Scorched-Earth Presidency

An army in retreat often destroys the land so that it can’t be used by the adversary. This scorched earth policy began in agricultural times when retreating armies burned the fields to deprive their opponents of food. Later, the militaries would level entire cities, as the Nazis did to Warsaw before they left it to the Soviet army.

The really smart army does something a little different. It sets booby traps. Only when the victorious army walks in and establishes its headquarters do the bombs go off, destroying the city and the soldiers too.

The Bush administration has been putting fuses in place for some time now. The Iraq War is the biggest booby trap. The next administration will be saddled with the bulk of the costs — up to $3 trillion, according to estimates by Joseph Stiglitz and Linda Bilmes. It will also have to figure out how to pull the knife out of the bleeding country of Iraq without letting the victim die.

The cost of the war, coupled with the tax giveaways to the wealthy, has contributed to enlarging the U.S. budget deficit to nearly $500 billion, the highest ever. When the Clinton administration confronted the spending excesses of the Reagan-Bush years, it had to choose between deficit reduction and economic stimulus. It cut back on the latter and focused on the former. The tax-cut-and-spend Republicans learned a valuable lesson: the more debt they rack up while in office, the less their opponents can spend on public sector investment when they eventually grab the White House. Guns now mean no butter later.

And now there’s the financial crisis. Whenever Congress gets around to approving a bailout package, it will likely put much of the burden onto taxpayers. But we won’t really be presented the bill until the next administration. And meanwhile, it’s not just the feds who will be strapped for funds. State and local governments are already projecting major budget cuts — New York City is looking at $1.5 billion in public spending cuts in New York City and Los Angeles is facing a $400 million deficit — which means more broken-down buses, unfixed schools, and closed libraries in the near future.

What does this have to do with foreign policy? Everything, as Foreign Policy In Focus columnist Walden Bello explains in Wall Street Meltdown Primer. He identifies the current crisis as the third of a series of attempts to rescue the global market from itself. The first was neoliberal restructuring — the reduction of government spending and the redistribution of money toward the wealthy. The second was globalization — removing barriers to the flow of capital.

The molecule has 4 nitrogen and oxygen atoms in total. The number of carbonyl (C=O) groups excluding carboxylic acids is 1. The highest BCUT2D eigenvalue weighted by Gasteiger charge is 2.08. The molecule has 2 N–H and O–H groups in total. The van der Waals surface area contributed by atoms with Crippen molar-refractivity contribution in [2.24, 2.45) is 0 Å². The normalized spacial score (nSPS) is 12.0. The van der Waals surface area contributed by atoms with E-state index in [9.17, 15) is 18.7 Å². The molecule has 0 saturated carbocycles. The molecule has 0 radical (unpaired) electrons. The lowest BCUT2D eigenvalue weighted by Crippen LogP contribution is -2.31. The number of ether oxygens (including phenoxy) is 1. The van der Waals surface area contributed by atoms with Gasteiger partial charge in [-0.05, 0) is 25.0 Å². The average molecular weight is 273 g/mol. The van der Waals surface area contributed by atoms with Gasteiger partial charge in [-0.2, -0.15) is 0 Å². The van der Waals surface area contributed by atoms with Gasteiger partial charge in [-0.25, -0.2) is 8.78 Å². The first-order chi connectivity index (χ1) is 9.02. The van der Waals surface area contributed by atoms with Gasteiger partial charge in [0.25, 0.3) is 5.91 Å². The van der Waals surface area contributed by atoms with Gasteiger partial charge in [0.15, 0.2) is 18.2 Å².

In the third attempt, global money managers created dubious financial instruments for the creation of wealth. “The problem with investing in financial sector operations is that it is tantamount to squeezing value out of already created value,” Bello writes. “It may create profit, yes, but it doesn’t create new value. Only industry, agricultural, trade, and services create new value. Because profit is not based on value that is created, investment operations become very volatile and the prices of stocks, bonds, and other forms of investment can depart very radically from their real value.”

And thus we have faced bubble after bubble, as our economy frothed up, lost its carbonation, and now tastes very flat indeed. As Rosa Brooks wrote in the Los Angeles Times, the United States has now officially entered the Third World. The booby trap will be sprung in the next administration when international financial institutions swoop in to impose conditions on the U.S. economy in much the way that U.S. government is now trying to rein in Wall Street. That is, if these institutions aren’t destroyed in the aftermath of our own financial implosion. As FPIF contributors John Cavanagh and Robin Broad explain in an excerpt from their new book Development Redefined, the institutions of the global economy are already in a weakened state because the “adverse impacts of their policies — and the arrogance and recalcitrance of these institutions — over these past decades have sparked public opposition around the world. This became even more widespread after their spectacular failure in the Asian financial crisis. In addition to their crises of credibility and legitimacy, the World Bank and the IMF are now experiencing financial difficulties as countries bypass their resources and turn instead to China, Venezuela, and other new donors for loans, often less encumbered by onerous conditions.”

Kevin Phillips, who once drafted a winning electoral strategy for the Republicans, has dissected the economic follies of his former coreligionists for some time. As FPIF senior analyst Mark Engler explains in a review of Bad Money, “When McCain was still taking comfort in the idea that America is ‘still the most innovative, the most productive, the greatest exporter, the greatest importer,’ Phillips was addressing a host of pressing challenges. ‘U.S. housing prices, credit-bubble risk, the instability of so many financial innovations never crisis-tested, the ever-more-apparent inadequacy of global oil production, the related vulnerability of the dollar, and, behind it all, the false assurance of American ‘imperial’ hubris,’ he pointed out, had already combined to put the country in serious jeopardy.”